The volume is not without shortcomings. The titles of the sections suggest that the reader may feel that he or she is moving through a logical progression (“listening,” “awakening,” “confession,” “a way forward”). This is not the case; rather, many of the essays could have been located in multiple sections. Unfortunately, the volume is also poorly edited, with many distracting errors of spelling and style. However, this deficiency may result from a desire to keep the production costs low. The proceeds of the book are to be used to foster racial diversity in the denomination’s campus ministry organization. If funds were not put toward copyediting, perhaps more remained to be used in this constructive way.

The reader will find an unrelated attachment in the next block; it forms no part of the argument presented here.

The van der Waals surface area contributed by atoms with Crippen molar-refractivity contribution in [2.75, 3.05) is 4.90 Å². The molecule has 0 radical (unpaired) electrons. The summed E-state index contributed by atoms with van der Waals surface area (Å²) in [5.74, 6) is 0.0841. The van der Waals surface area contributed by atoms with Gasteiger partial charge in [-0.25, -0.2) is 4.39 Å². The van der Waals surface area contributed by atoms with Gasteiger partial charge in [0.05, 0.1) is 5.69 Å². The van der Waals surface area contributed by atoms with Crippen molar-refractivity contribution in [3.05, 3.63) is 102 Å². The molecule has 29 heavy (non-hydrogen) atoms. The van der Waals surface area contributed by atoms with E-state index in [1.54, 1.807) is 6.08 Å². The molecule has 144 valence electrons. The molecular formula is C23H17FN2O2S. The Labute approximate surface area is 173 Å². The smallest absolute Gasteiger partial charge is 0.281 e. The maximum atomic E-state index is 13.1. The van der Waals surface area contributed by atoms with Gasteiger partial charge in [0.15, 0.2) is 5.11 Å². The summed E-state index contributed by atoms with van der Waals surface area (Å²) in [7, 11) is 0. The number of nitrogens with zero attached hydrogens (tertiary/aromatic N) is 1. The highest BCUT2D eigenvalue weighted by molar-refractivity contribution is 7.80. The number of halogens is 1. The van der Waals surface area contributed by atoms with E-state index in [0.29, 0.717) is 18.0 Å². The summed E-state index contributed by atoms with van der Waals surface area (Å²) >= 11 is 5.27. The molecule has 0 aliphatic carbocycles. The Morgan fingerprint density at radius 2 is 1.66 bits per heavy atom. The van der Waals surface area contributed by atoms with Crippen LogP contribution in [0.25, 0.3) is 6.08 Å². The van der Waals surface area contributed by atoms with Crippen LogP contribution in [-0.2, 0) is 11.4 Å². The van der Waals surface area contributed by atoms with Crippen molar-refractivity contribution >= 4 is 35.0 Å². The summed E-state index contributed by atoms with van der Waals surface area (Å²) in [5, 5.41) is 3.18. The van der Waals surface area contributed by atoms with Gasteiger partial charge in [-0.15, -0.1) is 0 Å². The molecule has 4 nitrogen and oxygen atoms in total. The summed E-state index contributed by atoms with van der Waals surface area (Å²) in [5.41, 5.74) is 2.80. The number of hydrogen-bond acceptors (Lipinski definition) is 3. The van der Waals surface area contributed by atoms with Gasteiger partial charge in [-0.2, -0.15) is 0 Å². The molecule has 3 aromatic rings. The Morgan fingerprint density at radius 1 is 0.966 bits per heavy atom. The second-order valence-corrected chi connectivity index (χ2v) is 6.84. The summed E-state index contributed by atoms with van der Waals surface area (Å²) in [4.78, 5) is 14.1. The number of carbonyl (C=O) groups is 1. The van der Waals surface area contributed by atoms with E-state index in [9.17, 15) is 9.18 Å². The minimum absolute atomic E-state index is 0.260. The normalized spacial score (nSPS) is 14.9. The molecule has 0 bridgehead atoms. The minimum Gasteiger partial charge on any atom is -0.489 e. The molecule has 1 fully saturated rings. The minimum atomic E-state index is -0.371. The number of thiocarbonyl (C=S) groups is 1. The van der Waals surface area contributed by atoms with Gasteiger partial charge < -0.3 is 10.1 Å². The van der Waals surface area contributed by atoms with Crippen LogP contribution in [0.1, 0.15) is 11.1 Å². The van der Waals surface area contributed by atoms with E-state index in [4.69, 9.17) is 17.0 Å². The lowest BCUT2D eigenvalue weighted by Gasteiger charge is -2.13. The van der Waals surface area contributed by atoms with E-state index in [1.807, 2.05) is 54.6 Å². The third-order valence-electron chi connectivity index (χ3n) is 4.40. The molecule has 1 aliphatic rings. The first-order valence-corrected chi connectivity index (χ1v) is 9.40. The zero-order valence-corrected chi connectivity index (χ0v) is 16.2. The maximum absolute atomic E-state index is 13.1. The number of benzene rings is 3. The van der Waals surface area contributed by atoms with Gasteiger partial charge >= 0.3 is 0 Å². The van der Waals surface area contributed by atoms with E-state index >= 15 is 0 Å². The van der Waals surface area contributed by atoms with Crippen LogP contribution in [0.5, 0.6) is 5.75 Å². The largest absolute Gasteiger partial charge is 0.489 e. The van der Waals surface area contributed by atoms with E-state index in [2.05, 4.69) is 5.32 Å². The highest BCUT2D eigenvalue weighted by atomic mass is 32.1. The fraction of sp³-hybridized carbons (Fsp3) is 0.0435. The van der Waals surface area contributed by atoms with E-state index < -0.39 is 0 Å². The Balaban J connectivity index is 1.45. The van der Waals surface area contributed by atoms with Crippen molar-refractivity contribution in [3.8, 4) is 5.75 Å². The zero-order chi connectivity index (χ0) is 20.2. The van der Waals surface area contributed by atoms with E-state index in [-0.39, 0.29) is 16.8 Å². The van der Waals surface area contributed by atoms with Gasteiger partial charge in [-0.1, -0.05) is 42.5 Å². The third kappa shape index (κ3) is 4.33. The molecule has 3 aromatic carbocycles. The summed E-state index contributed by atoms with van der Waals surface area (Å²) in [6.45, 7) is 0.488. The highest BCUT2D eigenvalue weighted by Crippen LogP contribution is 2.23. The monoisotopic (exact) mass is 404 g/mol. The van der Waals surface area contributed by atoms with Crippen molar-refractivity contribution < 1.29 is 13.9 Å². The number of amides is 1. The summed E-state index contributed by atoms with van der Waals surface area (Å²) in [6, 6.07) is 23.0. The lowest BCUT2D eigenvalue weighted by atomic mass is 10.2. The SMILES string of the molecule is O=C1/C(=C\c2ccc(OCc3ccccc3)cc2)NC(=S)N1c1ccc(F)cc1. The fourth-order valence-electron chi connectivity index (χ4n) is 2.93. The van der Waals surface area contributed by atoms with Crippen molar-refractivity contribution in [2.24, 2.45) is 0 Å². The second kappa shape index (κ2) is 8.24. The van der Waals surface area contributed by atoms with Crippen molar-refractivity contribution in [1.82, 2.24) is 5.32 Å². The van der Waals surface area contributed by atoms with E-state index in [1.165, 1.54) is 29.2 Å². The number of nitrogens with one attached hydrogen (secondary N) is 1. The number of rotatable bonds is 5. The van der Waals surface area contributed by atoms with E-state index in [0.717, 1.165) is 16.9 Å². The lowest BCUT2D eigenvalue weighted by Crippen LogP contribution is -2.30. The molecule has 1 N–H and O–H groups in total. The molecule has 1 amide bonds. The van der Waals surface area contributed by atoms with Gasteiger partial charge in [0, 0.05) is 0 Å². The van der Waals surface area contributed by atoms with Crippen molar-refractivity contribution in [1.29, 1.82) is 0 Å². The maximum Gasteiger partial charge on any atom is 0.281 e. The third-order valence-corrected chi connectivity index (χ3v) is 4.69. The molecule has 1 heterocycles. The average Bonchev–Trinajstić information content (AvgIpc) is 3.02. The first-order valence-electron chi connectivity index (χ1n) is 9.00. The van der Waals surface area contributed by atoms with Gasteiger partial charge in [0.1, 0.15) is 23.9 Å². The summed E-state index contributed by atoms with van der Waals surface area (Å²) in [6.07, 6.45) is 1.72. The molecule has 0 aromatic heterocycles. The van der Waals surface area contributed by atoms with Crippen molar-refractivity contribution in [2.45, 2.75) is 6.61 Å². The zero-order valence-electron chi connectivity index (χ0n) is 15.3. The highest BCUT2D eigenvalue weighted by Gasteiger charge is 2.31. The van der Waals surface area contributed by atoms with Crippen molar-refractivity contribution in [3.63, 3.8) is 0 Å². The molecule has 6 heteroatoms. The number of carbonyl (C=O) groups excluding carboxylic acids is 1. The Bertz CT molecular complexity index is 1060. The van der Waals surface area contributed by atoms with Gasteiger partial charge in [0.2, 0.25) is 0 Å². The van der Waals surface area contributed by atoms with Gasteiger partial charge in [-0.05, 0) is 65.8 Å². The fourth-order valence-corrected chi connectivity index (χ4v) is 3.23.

I would recommend the volume for readers not only in this tradition, but also for those in other churches who may wish to compile something similar for their denominations. For these outside readers, what this collection illustrates is that telling local stories—of specific church members, of specific congregations—and giving local applications matters. The volume does contain essays that are more general theological or theoretical pieces, but these areas are not the book’s strength. If you need a biblical theology of race or a history of racism in the church, you would look elsewhere. But as an example of a denomination capturing a breadth of voices and experiences from churches around the United States, the collection stands as a good example.

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Morgan Crago

Morgan Crago